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KDMC upgrades baby security — Cuddles system tracks newborns, locks down doors if necessary

King’s Daughters Medical Center isn’t taking any chances with its babies.

In two weeks, the hospital will power on a new security system for its labor, delivery, recovery and postpartum suites on the second and third floors as part of a major safety upgrade that will protect recovering mothers and their babies with technology and hard steel. Attempts to violate the system’s rules will result in a department lockdown, allowing mothers to rest easy knowing their new babies aren’t going anywhere, said LDRP Director Angie Williamson.

“There’s no way anyone could steal a baby now,” she said. “This is a state-of-the-art, gold standard security system.”

Williamson’s department will come under the protection of the latest version of the Cuddles Infant Protection System, a computerized monitoring system centered on elastic tracking bands placed around the arms or ankles of all new babies, which broadcast alarm signals if removed improperly, or if the baby is taken too close to any of the exits.

An alarm signal from one of the bracelets will lock down the exit doors and notify hospital security. The Cuddles system will also give LDRP nurses new monitoring stations to track babies’ locations. The bracelets have to be powered off and properly removed by nurses to stop them from broadcasting lockdown signals.

“Moms are keeping the babies in the rooms all the time now, and hard as we try, it’s very difficult to man the room security-wise all the time,” Williamson said. “If the Cuddles system alarms, it shuts everything down.”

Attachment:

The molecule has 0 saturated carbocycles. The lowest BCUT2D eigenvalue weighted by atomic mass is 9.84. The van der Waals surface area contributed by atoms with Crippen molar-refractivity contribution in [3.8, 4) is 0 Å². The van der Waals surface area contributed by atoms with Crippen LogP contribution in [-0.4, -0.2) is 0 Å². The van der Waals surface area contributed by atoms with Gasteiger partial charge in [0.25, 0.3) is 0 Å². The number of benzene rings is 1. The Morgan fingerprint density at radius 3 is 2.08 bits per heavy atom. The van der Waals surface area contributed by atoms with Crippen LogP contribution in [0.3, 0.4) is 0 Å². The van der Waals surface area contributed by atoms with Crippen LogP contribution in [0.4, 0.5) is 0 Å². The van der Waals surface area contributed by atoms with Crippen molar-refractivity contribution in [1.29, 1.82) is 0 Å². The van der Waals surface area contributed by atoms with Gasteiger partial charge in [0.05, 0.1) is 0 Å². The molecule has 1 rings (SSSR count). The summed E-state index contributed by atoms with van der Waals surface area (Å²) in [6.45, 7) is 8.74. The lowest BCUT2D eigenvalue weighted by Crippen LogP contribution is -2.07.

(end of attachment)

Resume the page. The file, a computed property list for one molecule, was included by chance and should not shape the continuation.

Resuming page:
Installation of the Cuddles system will help KDMC achieve status as a Baby-Friendly Hospital under Blue Cross Blue Shield of Mississippi’s Maternity Quality Model, a program that encourages family-centered care before and after delivery by discouraging elective deliveries prior to 39 weeks and encouraging skin-to-skin therapy and breastfeeding.

The designation is given through the Baby-Friendly Hospital Initiative, a global program sponsored by the World Health Organization and the United Nations Children’s Fund. The W.K. Kellogg Foundation is providing grant funding to help Mississippi hospitals achieve the designation.

Williamson said representatives from Boston Medical Center have been at KDMC this week to help the LDRP department prepare to meet Baby-Friendly Hospital requirements and implement the Cuddles system, which should be operational by the end of the month.

It wasn’t cheap — Cuddles cost more than $115,000, and it wasn’t in the hospital’s budget. The KDMC Foundation picked up the tab.

“One day at a management meeting I just raised my hand and said, ‘If you have a need you’re worried about the hospital being able to pay for, let me know,’” said KDMC Foundation Chairman Jeff Richardson. “Angie came to me afterward and told me about the Cuddles system. I said, ‘I think we can pay for that.’”

Richardson said the executive board supported the acquisition and the foundation was “off and running,” with some cash on-hand and the remainder raised through donations from foundation supporters and KDMC employees — the foundation’s largest contributing base. The money was there in around 30 days, he said.

“It really happened organically. It’s funny how the Lord works in this process — the need had just come up, and there we were with the money to help,” Richardson said. “I didn’t have to go knocking on doors.”

KDMC CEO Alvin Hoover said the LDRP department is an important part of the hospital from both a healthcare and a business standpoint. The hospital has made commitments to the department in the past, giving it a $2 million upgrade in 2010 as part of its three-year, $14 million expansion.

“The LDRP part of the healthcare business is something you’re always going to need,” Hoover said. “We deliver babies there, man — there’s hardly anything more exciting than a new baby coming into the world. We want those families coming in to have a great experience and, hopefully, they’ll remember that and think of us when they need more healthcare in the future.”